• Dec 3, 2007
Daimler is apparently getting tired of sourcing its turbochargers from outside companies, so it's enacting a three- to five-year plan than will make it one of the top three producers of our favorite power-adder.
The automaker currently gets about 50-percent of its turbos from IHI Charging Systems International in Japan, which produces about seven-percent of snails worldwide. Just Mercedes-Benz diesel models account for over 500,000 turbos used each year, and Daimler is right in thinking that demand for blown engines will continue to grow as consumers look for more fuel-efficient models that create similar power to their naturally aspirated counterparts.

The goal is to produce 600,000 units per year – up from 500,000 in 2006 – in a joint effort with a company based in Italy. The move will solidify Daimler as a leader both in manufacturing and technology that should pay dividends as more consumers look to turbocharged offerings in both North America and Asia.

Follow the jump for a breakdown of the largest turbo producers and their worldwide market share.

[Source: Automotive News – Sub. Req.]

Approximately 14.6 million turbos are sold each year and the following companies control the majority of the market.

Honeywell (Garrett): 56%
BorgWarner: 25%
IHI: 7%
Other: 12

Source: J.D. Power.


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  • 25 Comments
      • 7 Years Ago
      that pic above is not a Big Turbo,

      This is a Big Turbo
      http://img98.imageshack.us/img98/5499/post71187277929iy7.jpg
        • 7 Years Ago
        KW Mann? Ocean going diesel?
      • 7 Years Ago
      It's too late for Daimler once they created the name DaimlerChrysler it was over for them, the split makes no difference, they've been infected with the Chrysler gene, and like a cancer it is eating away at the heart of the company, a rot that can never be excised.

      The breakup was like a divorce after a really bad marriage with a horrible wench that takes all your money and leaves you sitting in the dirt with nothing, the guy is never the same again. Daimler is doomed, that's what you get for going to bed with Chrysler, a permanent case of the clap. :-)
      • 7 Years Ago
      Honywell is "Honeywell (Garrett)" but Borg Warner isn't "Borg Warner (KKK)"?

      Turbo demand will probably rise. Why I would want a Daimler though is beyond me. The Germans know how to make things over engineered and under-reliable.
        • 7 Years Ago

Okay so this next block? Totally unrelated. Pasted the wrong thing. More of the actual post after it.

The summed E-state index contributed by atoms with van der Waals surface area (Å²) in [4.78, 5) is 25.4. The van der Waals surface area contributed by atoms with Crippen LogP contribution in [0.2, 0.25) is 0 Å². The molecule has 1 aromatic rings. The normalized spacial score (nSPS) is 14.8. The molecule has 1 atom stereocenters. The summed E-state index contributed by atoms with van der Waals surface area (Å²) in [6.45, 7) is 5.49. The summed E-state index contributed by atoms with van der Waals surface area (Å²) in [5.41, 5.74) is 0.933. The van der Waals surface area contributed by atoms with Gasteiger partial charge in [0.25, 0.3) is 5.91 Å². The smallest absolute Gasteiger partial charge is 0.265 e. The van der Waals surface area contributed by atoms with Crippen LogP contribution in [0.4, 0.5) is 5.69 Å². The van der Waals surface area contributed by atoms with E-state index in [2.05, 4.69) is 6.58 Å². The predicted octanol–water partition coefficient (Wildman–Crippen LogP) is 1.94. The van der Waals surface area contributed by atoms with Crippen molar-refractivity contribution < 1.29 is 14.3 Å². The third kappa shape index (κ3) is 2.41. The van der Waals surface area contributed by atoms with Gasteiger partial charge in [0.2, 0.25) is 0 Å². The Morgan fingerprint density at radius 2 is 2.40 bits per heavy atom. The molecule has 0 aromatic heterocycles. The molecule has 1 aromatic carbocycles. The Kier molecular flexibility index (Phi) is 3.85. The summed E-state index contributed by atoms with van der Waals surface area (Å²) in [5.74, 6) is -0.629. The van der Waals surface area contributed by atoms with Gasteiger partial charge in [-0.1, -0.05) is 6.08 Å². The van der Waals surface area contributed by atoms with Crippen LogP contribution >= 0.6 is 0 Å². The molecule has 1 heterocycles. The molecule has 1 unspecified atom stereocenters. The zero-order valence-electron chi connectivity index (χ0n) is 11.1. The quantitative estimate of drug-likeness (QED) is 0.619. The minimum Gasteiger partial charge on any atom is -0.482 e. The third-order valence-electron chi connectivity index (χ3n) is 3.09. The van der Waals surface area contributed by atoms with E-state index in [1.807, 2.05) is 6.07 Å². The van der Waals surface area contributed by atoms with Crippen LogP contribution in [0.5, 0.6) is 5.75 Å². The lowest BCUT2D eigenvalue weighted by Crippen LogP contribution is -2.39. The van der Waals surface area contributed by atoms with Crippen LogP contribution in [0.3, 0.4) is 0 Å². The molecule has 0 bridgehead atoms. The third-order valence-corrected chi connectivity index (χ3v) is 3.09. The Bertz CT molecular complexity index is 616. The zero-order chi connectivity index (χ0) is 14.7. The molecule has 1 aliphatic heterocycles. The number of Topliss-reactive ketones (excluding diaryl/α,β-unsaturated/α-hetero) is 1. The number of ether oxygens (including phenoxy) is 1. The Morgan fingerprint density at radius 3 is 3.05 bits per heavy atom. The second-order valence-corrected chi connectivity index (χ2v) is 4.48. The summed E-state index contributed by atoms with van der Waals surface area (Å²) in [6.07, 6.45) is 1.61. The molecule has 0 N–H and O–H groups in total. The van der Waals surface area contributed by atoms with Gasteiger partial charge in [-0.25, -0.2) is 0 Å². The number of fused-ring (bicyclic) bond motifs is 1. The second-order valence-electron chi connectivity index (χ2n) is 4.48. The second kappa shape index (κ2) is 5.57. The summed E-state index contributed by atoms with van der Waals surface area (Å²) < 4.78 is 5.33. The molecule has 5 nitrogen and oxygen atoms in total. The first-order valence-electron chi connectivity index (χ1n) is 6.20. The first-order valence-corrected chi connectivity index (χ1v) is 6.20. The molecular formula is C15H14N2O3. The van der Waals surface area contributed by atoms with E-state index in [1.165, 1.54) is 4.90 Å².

BW own KKK/Schwitzer
      • 7 Years Ago
      Oh fantastic, that's just what the automotive business needs, turbos that fail every six months, because that's exactly the kind of crap Chrysler will produce.

      I've come to the conclusion that US auto manufacturers specifically direct their engineers and designers to include intentional design flaws into their parts causing them to fail after a certain period of time, thereby enormously increase the amount of service they can sell and factor into their budgets and overhead costs.

      I guess those ceramic turbos from IHI are just too damn reliable, and last too long. Chrysler will design a turbo that grenades on you, and takes out the engine block in the process. :-)
        • 7 Years Ago
        Frank

        Yeah, I used to work for a Chrysler Dodge Jeep Eagle Mazda Subaru dealership in the 90s, mechanic, and I will bash Chrysler till the day I die.

        I have respect for the Chrysler Corp. of the 60s and 70s, and even their comeback in the 80s, but but after working for them in the 90s I lost all respect for the Chrysler Corp. which is once again in the toilet where they rightly belong.

        Daimler jettisoned them because the division was dragging the company down, but it may have been too late, the mutated Chrysler gene can destroy any company, checked my comment below.

        I watched Chrysler screw up Jeep, which made a pretty good product until they started redesigning them. Now some of their jeeps are at the top of the Consumer Reports list of vehicles which have the least satisfied customers.

        Grand Cherokee (V6, gas)

        Jeep Commander (V6)